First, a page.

The experience of the application of the emergency provisions in Pakistan was extremely bitter. In its 23 year long history Pakistan witnessed a series of action taken by the ruling elite or sometimes by one individual in the office of the President under the garb of these emergency provisions.1 The two Governor-Generals of Pakistan Golam Mohammad and Iskandar Mirza used this emergency powers to perpetuate their rule and thereby they destroyed political institutions. The emergency which was proclaimed in 1965 due to war with India was not withdrawn till the mass-upsurge forced Ayub Khan in 1969 to leave power whereas the war was over in three weeks. During this continued emergency the political opposition parties were suppressed and hundreds of citizens were put into prison for years together. Almost all the political leaders of Pakistan particularly the prominent ones in the former East Pakistan were extremely critical of this harsh law. The Awami Leaque in particular, was committed since the formation of the United Front in 1954 to repeal not only the black laws but also to remove any scope or prerogative enabling an individual to retard the process of democracy. The experience of Pakistan showed that whenever such power was enshrined in the constitution, however well intentioned the laws might have been, the tendency to use or in most cases misuse them was overwhelmingly predominant. These authoritarian powers were, therefore, considered contradictory to the concept of nourishing a living democracy.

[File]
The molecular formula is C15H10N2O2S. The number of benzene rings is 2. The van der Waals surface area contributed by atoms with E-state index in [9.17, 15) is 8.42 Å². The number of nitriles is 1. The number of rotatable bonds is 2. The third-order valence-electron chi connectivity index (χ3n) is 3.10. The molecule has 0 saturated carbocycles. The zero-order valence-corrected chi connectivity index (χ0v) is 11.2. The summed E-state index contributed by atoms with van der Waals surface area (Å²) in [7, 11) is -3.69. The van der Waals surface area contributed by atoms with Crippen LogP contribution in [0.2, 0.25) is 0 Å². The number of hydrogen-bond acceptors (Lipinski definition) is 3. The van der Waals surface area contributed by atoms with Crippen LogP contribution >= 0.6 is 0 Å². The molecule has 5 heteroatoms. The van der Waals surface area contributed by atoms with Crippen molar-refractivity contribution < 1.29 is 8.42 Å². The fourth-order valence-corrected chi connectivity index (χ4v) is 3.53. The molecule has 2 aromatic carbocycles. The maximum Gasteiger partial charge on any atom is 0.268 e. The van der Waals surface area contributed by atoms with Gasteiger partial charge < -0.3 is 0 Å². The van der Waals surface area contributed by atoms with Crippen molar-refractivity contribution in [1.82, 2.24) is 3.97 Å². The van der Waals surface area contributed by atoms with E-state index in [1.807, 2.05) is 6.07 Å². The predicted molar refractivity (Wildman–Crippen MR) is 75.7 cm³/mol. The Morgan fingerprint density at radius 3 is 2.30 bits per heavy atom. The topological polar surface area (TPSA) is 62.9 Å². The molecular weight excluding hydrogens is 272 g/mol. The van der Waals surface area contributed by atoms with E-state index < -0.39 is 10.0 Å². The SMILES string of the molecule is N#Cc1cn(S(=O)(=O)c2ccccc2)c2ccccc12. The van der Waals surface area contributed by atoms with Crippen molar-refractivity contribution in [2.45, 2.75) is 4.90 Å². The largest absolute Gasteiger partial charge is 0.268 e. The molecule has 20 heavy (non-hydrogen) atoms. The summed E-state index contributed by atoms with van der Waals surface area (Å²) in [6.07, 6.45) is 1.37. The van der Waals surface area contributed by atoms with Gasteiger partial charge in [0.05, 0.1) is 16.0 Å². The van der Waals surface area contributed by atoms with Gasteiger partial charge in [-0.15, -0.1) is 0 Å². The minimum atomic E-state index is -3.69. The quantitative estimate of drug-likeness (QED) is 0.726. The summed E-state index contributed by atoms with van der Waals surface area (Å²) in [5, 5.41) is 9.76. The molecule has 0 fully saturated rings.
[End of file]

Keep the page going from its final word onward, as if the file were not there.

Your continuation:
With these experiences in mind, the Awami League Government did not want to leave any scope for such exercise of power by the president. As a result, in the original constitution of Bangladesh no provision was embodied for any emergency situations. The decision was bold, praise-worthy and conducive to the nourishment of living democracy. But sooner than 9 months had passed provisions for emergency were inserted in the constitution by the Second Amendment to the constitution of Bangladesh by the same party which made the constitution.1